Kiar shook her head. “It wasn’t a familiar one, but it was definitely an eidolon. Maybe whoever spawned that eidolon also spawned something that killed Tomas. No fiend necessary. Just another undiscovered bastard, screwing up.” The hint of bitterness in Kiar’s voice was old and familiar.
“Why is everybody so happy to believe we’re murderers? No, don’t answer that.” Tiana could feel the undertow of the phantasmagory, closer than usual. She thought she could hear the heartbeat within, calling her. Taunting her. She wouldn’t let it drive her mad. Pushing her feet into a pair of sturdy slippers, she said, “Come on, let’s go find Lisette. I need her. Do you know if there are any maps of the catacombs in the library?”
In horrified fascination, Kiar said, “You really want to go down there, right now? You, me and Lisette?”
“It doesn’t have to be you, me and Lisette. I could go by myself, without a map!” She stopped, modulated her voice. “And if there isn’t a fiend, what is there to be worried about?” She narrowed her eyes at the taller girl.
Acidly, Kiar said, “Falling rocks. Getting lost. Us.” She paused and then said quietly, “I do know what it’s like. To feel totally driven by a desire, out of nowhere. And I know what it’s like to act on that desire. And I know what it’s like to regret it, afterwards.” She hesitated, and then sighed. “And I know no wisdom in the world would have stopped me. No falling rocks, no locked doors, no hungry animals.”
Tiana stopped dressing again. “Kiar…”
Kiar shook her head in a rejection of sympathy, and opened the suite door. “Oh, hello, Lisette. Tiana has been asking for you.”
Lisette was walking down the hall towards the suite, flanked by four men in the Knights of the Regency tabards. She looked tired and irritated, and her chestnut hair had been plucked out of the elaborate braid she’d put it in for the funeral. But when she saw Tiana in the doorway, a smile lit up her face.
“You’re awake! I’m so glad.” She ran the last few steps to Tiana and embraced her. Then she held her by the shoulders and looking at her carefully. “What happened? What pulled you away?”
Tiana looked at the guards behind Lisette. Normally they guarded the entrances to the Palace, and accompanied the Blood or Regents on expeditions. They looked uncomfortable this deep in the residential area of the Palace. “Why did the Chancellor want to see you?”
Lisette’s breath hissed between her teeth. “He doesn’t want any of the active Regents to be alone, ever again. If I’m not with you, I’m to have a Regency guard. And they’re to escort me everywhere. He was very firm. Also, he rescheduled tomorrow’s reception to next week, so nobody has an excuse not to attend. And Pell’s old Regent has agreed to come out of retirement to assist the King.” Pell, one of the King’s brothers, had been dead a decade now.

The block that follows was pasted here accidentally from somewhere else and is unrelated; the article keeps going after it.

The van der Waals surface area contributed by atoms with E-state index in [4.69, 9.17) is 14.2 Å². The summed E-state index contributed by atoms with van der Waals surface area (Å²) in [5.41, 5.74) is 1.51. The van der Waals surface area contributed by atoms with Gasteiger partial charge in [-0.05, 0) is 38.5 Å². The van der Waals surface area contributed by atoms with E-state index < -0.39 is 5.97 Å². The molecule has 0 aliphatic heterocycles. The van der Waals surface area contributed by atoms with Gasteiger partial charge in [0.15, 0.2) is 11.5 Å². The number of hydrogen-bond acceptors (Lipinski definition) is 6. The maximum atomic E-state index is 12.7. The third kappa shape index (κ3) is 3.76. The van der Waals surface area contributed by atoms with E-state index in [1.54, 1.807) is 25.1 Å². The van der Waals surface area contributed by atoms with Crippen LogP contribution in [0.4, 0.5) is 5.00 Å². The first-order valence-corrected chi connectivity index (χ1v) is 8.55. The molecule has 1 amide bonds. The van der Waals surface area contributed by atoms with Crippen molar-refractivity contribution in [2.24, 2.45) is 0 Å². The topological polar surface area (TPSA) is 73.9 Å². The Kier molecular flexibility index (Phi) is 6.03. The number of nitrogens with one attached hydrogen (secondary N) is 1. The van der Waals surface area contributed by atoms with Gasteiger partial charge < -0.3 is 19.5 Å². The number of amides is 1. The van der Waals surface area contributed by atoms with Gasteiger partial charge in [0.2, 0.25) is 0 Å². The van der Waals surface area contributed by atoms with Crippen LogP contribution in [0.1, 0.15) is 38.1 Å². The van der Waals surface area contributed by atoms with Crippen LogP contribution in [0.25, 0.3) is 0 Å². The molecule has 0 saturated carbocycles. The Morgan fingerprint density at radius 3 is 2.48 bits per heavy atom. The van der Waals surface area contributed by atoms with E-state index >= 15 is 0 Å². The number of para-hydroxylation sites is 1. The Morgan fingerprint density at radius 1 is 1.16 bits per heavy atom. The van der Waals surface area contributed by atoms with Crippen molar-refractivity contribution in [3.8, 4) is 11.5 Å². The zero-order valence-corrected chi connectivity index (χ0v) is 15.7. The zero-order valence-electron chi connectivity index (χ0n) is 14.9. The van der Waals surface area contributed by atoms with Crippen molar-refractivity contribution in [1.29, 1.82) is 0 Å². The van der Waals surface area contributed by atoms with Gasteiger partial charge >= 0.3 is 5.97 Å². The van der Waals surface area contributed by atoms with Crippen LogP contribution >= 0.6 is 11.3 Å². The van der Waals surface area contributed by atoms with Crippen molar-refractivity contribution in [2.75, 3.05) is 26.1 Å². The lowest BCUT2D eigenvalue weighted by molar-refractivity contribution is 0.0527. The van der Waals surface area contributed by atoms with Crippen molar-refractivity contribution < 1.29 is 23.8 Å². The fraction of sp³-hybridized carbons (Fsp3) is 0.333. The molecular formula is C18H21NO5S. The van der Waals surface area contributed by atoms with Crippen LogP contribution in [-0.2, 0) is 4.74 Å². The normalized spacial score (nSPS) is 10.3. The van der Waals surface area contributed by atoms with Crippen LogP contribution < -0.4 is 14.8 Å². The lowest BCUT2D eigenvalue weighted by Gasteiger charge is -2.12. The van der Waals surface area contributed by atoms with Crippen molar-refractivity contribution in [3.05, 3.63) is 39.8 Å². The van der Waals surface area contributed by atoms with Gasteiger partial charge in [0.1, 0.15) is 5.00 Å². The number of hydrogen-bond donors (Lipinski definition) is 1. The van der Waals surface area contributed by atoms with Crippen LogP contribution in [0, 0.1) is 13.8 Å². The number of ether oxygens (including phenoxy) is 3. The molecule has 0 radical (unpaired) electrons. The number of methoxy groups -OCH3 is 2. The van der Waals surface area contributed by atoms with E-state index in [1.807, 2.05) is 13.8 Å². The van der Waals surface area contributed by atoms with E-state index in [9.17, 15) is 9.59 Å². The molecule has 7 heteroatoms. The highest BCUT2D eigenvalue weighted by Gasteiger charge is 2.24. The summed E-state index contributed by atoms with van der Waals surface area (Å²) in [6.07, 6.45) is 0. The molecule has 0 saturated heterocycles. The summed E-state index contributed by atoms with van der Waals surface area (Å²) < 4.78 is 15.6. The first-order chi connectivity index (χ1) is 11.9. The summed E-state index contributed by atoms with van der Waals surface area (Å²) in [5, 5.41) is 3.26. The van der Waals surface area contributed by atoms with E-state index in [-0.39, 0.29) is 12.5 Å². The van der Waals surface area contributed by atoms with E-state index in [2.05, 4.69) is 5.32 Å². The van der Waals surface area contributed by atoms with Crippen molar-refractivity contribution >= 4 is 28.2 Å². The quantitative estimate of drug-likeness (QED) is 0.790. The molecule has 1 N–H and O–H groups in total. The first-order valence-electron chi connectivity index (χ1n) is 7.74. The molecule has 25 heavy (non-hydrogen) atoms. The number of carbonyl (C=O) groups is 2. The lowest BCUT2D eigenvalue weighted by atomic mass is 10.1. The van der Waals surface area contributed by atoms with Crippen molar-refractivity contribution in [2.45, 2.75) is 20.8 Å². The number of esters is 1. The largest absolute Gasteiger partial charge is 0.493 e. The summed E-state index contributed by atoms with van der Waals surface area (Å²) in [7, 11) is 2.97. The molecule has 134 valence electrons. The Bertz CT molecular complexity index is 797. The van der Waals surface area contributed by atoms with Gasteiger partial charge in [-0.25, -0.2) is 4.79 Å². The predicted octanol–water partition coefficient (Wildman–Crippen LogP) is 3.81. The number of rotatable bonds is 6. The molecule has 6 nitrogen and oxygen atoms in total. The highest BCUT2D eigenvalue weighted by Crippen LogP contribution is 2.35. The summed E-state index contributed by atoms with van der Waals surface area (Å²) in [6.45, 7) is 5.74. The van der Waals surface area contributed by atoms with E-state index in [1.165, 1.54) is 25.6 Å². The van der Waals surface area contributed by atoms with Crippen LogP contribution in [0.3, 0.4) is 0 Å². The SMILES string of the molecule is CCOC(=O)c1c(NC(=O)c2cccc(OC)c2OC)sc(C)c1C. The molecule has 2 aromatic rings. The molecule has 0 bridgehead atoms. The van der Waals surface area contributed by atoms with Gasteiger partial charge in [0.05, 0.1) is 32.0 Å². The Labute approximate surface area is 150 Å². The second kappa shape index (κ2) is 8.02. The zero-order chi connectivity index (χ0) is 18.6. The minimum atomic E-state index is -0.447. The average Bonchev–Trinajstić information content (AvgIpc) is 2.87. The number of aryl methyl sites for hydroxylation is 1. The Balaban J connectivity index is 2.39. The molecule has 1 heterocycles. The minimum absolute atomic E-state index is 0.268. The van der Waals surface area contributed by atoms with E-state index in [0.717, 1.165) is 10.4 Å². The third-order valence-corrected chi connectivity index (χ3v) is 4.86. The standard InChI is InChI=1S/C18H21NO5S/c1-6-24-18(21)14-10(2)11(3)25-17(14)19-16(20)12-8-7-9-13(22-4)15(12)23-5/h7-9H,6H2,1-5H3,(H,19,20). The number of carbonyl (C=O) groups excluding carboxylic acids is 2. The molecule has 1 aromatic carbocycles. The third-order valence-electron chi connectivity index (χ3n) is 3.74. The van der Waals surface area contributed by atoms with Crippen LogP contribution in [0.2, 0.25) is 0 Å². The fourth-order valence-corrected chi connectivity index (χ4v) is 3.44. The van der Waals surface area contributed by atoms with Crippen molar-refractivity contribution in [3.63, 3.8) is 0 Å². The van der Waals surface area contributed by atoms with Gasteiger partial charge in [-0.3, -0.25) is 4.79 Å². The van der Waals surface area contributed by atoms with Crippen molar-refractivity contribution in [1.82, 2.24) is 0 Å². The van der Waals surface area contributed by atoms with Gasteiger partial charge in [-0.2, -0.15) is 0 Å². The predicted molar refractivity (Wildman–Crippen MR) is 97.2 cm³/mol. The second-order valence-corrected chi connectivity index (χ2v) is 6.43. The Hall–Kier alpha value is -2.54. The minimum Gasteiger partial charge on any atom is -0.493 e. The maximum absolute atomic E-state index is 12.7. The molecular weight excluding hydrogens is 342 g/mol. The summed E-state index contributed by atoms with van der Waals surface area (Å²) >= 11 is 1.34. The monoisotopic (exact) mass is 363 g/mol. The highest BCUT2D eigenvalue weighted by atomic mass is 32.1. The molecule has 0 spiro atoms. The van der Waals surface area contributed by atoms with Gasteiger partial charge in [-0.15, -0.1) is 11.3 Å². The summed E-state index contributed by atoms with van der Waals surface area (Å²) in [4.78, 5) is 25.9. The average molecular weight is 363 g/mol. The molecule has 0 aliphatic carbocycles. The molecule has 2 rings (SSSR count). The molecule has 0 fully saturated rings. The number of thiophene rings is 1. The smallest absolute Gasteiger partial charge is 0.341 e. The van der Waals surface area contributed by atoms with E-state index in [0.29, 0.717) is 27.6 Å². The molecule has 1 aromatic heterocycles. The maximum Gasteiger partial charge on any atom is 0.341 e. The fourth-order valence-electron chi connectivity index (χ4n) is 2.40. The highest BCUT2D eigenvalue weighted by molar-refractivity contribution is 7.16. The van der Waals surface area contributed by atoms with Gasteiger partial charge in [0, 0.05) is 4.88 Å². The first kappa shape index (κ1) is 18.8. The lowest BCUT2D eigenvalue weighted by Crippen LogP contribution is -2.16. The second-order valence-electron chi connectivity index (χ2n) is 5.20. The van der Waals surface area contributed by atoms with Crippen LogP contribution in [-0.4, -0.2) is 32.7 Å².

Tiana chewed her lip, and considered the rescheduled reception. Then she blinked at the guards. “What, all four of them? That seems… crowded.” Tiana frowned at the guards. She recognized faces, but only recalled one name.
That one, Lieutenant Tant, a tall, dark-haired man, cleared his throat. “Your Highness, only two of us will be escorting her Ladyship. The others are on their way to Lady Iriss. We’ll try to be inconspicuous. Oh, and…” He cleared his throat and recited, sing-song “The Chancellor has all faith in your ability to protect your lady companion when she is with you. Our presence is merely a precaution against an opportunistic assassin.” Then his eyebrows drew together and he added in his own voice, “The King’s tragedy is already too much for the Regency to bear.” He nodded at two of the guards, and they bowed and continued down the hall. “This is Guardsman Berrin. He just transferred from Stormwatch. An old friend.”
Berrin, who was almost as tall as Tant, and far broader, said, “We don’t want to get in the way of your usual pursuits, your highness.” Then he grinned. “I’d be lying if I said I wasn’t looking forward to attending some of those Small-light shows, though. We’ll just be around in the background. Lurking.”
Tant said sharply, “Guardsman!” and Berrin ducked his head, still grinning.
Tiana was taken aback. “Oh. Well… now we’re going to the library. Right, Kiar? The library?”
Kiar sighed. “It seems as good a place to start as any, Tiana.”
“Right,” said Tiana. She slipped past the guards and walked down the hall.
Lisette fell into step at Tiana’s side. “Why are we going to the library?”
Tiana glanced at the guards trailing them, and shrugged. “I want to look something up. I need Kiar to translate Aunt Rinta’s catalog.” Lisette responded to her vague answer with a silence and a sympathetic smile.